The use of Form 14 in calculating child support in a modification proceeding is mandatory. Gibson, 946 S.W.2d at 9; Woolridge v. Woolridge, 915 S.W.2d 372, 378 (Mo. App.1996).[U]nder Rule 88.01 the trial court in all cases involving the award of child support is required to determine and find for the record the presumed correct child support amount calculated pursuant to Civil Procedure Form No. 14. The determination and finding of the amount can be done by either accepting for the record a Form 14 amount calculated by a party, or in the event it "rejects" the Form 14 amounts of the parties as being incorrect, doing its own Form 14 calculation.
Id. (quoting Woolridge, 915 S.W.2d at 381-382).
Because the trial court denied the motions to modify, apparently it rejected Father's Form 14, which showed a deviation between the presumed child support amount and the existing support obligation by 20% or more. The record is unclear, however, whether the trial court accepted Mother's Form 14 or completed its own. Because the trial court failed to follow the procedure required *421 by Woolridge, whether a change of 20% or more in the child support amount from the prior decree occurred can not be determined, and, thus, a prima facie showing of a change in circumstances supporting a modification of child support can not be demonstrated. The trial court, therefore, misapplied the law in failing to follow the Woolridge procedures, and its judgment is reversed. Gibson, 946 S.W.2d at 9. The case is remanded to the trial court for further proceedings consistent with this opinion.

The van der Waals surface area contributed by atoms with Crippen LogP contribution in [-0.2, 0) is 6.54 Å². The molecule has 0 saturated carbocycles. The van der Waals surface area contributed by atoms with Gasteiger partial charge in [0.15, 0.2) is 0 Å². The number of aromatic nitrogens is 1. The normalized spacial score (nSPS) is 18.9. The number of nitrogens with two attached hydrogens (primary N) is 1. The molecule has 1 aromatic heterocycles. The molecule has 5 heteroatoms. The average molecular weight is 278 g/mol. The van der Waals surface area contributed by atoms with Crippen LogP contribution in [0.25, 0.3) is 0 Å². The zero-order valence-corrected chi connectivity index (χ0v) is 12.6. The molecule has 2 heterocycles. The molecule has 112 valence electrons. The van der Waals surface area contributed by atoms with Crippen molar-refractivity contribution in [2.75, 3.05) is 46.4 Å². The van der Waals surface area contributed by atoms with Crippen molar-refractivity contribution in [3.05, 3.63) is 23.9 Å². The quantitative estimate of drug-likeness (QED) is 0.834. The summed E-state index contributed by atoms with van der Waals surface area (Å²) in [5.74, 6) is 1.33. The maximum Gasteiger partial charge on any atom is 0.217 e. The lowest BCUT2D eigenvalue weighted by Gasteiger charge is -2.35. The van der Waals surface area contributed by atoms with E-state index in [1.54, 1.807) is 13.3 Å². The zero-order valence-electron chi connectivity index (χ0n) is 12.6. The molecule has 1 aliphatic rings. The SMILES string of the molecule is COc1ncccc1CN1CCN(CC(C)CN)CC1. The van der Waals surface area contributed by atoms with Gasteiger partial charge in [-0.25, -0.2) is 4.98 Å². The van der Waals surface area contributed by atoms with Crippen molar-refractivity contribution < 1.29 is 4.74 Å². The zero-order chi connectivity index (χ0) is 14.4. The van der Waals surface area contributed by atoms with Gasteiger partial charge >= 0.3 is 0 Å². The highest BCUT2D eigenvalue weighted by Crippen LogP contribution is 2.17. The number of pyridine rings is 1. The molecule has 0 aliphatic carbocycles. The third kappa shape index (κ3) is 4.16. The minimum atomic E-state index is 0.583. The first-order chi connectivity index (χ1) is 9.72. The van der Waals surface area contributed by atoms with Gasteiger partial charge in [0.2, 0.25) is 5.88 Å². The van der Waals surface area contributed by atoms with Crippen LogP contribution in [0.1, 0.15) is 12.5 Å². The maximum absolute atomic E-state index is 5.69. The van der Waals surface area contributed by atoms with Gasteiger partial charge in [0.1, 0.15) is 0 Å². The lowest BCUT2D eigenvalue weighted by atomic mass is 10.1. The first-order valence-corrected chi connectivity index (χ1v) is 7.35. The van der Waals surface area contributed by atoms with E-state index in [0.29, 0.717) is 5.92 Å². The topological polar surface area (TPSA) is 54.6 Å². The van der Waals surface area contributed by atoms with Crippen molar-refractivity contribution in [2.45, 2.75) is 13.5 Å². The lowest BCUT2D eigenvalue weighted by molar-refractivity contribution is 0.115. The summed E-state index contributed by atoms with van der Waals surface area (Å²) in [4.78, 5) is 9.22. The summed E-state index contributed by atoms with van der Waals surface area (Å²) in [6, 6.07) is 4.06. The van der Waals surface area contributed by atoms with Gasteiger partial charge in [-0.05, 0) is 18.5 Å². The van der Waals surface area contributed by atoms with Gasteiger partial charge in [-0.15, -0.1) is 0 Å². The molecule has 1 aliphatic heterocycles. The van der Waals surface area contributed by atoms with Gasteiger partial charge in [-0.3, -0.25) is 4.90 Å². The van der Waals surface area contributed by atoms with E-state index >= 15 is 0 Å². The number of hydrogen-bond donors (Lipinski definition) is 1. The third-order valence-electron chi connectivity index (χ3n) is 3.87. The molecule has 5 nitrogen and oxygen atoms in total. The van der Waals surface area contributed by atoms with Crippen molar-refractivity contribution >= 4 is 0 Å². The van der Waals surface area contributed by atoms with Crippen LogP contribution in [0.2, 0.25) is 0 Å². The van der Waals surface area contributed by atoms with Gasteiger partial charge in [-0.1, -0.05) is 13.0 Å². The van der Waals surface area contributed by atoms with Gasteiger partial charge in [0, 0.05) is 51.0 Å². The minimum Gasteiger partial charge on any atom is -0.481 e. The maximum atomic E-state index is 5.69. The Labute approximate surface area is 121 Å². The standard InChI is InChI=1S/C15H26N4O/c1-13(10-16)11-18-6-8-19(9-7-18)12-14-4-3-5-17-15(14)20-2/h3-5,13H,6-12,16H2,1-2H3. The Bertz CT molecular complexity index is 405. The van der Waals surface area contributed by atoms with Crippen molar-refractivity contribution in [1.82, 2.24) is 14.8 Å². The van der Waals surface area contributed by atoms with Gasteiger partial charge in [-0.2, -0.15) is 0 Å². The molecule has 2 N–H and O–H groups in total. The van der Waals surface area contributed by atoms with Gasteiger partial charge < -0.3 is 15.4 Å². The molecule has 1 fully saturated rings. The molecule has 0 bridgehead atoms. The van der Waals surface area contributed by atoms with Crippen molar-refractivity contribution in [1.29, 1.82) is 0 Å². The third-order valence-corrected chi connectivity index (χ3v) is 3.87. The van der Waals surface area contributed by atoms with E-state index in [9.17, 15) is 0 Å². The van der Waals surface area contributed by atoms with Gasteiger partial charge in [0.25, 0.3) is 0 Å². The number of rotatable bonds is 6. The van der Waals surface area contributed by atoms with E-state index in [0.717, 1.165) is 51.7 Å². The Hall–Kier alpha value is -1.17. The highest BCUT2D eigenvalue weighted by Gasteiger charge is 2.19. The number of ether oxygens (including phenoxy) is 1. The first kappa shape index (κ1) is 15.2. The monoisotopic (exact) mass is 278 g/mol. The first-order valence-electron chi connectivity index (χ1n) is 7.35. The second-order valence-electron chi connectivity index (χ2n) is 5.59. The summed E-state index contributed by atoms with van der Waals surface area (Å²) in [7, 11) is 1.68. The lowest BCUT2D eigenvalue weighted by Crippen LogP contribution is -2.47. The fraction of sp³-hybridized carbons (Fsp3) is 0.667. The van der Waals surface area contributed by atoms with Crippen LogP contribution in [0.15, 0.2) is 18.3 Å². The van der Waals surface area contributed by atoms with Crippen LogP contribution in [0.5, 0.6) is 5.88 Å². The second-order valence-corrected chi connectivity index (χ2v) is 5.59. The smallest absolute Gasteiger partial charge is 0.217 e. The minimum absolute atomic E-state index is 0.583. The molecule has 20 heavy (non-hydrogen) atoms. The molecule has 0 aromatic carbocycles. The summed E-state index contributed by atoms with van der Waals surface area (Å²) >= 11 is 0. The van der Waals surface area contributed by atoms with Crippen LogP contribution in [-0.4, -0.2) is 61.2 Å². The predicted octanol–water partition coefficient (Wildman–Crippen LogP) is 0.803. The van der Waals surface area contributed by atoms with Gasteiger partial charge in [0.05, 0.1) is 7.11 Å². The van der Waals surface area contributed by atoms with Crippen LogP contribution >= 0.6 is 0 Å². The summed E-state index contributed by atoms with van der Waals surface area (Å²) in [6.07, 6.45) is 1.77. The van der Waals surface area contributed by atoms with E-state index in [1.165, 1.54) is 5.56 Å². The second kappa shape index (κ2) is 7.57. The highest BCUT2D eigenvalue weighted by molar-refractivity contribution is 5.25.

All statutory references are to RSMo 1994 unless otherwise indicated.
 Father admitted that he was convicted of criminal non-support in December 1996.